Lastly, track your outreach efforts and job hunting workflow, maybe with a tool like Trello to ensure that you contact and follow up with the appropriate companies at the appropriate time.

What was Julia’s tool stack?

After only a few weeks using these cold emailing tactics to reach out to companies, Julia secured over ten phone conversations with managers in her industry, which was turned into interviews and finally led to her dream job. Julia used a variety of tools to help her reach out to hiring managers.

LinkedIn: This is essential. If you have no LinkedIn account, then create one. You do not need an over-the-top profile; instead, it should give readers a good idea of who you are, what you’ve accomplished, and what you’re looking for.

Email Hunter: This tool helps you to find the email addresses of people at targeted companies, which is useful information in job hunting.

Rapportive: This tool helps you to find social information about prospective coworkers and verifies if an email address is accurate.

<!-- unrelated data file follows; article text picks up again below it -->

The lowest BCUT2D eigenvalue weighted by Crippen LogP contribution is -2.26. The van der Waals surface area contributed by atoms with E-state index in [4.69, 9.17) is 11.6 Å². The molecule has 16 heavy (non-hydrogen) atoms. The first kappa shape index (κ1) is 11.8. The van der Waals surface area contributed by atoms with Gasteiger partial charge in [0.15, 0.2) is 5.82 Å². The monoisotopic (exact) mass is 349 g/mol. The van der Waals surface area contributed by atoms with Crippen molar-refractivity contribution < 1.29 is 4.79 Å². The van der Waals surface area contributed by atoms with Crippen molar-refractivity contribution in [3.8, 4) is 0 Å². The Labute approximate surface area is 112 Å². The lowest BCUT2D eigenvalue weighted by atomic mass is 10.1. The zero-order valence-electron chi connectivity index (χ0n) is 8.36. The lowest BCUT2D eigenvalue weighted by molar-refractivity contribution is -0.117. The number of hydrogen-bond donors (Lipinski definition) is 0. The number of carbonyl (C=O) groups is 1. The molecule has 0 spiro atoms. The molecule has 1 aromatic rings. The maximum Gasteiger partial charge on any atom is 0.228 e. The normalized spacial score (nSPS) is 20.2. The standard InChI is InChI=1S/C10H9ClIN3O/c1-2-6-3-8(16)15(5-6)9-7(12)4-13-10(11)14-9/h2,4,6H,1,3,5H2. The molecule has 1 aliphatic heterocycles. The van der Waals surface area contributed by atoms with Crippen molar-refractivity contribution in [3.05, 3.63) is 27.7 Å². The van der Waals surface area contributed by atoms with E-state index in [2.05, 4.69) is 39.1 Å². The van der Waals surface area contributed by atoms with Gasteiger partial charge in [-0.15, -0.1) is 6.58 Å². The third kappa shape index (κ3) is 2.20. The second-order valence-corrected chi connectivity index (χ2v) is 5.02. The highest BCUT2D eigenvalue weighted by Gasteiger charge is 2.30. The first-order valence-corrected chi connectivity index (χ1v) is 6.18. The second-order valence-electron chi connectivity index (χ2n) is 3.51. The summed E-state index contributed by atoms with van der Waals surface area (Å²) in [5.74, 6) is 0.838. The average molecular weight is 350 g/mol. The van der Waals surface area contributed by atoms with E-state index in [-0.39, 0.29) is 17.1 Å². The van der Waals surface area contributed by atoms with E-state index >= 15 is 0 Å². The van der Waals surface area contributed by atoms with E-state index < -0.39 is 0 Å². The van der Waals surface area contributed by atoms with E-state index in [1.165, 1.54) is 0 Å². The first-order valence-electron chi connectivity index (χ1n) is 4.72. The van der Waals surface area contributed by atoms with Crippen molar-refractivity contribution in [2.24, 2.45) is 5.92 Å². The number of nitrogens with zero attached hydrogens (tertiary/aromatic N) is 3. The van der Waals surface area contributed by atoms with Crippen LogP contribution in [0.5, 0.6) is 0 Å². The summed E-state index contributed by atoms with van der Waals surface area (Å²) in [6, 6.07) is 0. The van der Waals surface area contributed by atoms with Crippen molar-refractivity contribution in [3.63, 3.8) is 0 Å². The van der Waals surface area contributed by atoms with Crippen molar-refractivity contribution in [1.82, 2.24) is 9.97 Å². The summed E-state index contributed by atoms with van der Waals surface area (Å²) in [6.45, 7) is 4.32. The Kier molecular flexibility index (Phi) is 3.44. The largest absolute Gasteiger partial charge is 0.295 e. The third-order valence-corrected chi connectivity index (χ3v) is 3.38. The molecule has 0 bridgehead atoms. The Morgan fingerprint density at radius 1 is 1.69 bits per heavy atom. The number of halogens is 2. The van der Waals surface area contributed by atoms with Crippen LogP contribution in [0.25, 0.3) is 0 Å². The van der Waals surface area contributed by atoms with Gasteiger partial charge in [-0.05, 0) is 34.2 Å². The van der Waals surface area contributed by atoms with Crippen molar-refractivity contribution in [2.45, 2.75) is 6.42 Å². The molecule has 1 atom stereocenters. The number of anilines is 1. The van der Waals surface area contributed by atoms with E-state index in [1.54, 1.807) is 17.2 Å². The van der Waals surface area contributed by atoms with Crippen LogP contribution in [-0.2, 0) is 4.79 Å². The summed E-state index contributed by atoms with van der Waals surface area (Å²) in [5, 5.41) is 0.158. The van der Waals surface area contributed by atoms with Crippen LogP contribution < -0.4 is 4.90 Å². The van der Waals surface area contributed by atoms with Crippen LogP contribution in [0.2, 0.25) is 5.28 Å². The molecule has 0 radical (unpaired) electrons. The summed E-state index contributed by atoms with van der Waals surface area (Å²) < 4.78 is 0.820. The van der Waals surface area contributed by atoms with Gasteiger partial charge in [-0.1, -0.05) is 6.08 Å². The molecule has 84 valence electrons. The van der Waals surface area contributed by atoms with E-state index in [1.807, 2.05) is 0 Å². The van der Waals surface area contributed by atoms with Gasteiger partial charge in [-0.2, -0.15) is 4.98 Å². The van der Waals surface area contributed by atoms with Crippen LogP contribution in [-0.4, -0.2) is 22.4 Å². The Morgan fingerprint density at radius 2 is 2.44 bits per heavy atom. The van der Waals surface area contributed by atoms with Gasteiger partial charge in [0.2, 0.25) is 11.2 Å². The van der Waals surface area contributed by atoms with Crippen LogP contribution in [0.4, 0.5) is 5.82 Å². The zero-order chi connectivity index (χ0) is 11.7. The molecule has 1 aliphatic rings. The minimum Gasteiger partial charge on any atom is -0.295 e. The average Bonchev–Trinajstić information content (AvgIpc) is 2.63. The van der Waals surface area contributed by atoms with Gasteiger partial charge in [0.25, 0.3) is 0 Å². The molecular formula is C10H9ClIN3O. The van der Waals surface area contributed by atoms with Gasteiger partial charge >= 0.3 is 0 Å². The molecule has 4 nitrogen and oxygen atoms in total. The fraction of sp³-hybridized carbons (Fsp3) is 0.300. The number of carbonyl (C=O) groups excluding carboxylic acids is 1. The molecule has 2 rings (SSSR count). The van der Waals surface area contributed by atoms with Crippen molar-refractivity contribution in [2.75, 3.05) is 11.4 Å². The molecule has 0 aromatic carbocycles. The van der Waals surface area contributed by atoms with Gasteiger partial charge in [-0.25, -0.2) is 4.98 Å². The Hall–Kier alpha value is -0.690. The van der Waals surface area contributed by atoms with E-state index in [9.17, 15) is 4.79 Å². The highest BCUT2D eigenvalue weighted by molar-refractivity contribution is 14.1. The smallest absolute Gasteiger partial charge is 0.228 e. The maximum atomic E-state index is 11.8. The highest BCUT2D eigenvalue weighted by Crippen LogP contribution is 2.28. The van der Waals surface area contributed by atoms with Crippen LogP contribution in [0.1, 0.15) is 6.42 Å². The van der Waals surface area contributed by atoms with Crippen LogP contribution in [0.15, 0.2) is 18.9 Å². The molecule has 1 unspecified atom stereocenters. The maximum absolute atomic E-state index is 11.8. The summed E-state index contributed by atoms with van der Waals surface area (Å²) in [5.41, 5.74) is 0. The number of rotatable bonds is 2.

ReplyUp: This free tool is fantastic. It allows you to create automated follow-up sequences so that you remember to reach back out when your emails are not responded to.

Trello: This tool will assist in organizing your job hunting workflow to ensure that you contact and follow up on the appropriate companies at the appropriate time.

In conclusion, while job hunting can be an uphill task, utilizing networking tools makes it possible to land more opportunities than when merely relying on sending job applications online. Cold emailing to companies and following up accordingly are some effective techniques that help to build professional networks from scratch. These strategies, coupled with the right tools, eventually lead to the landing of one’s dream job in a considerably shorter time.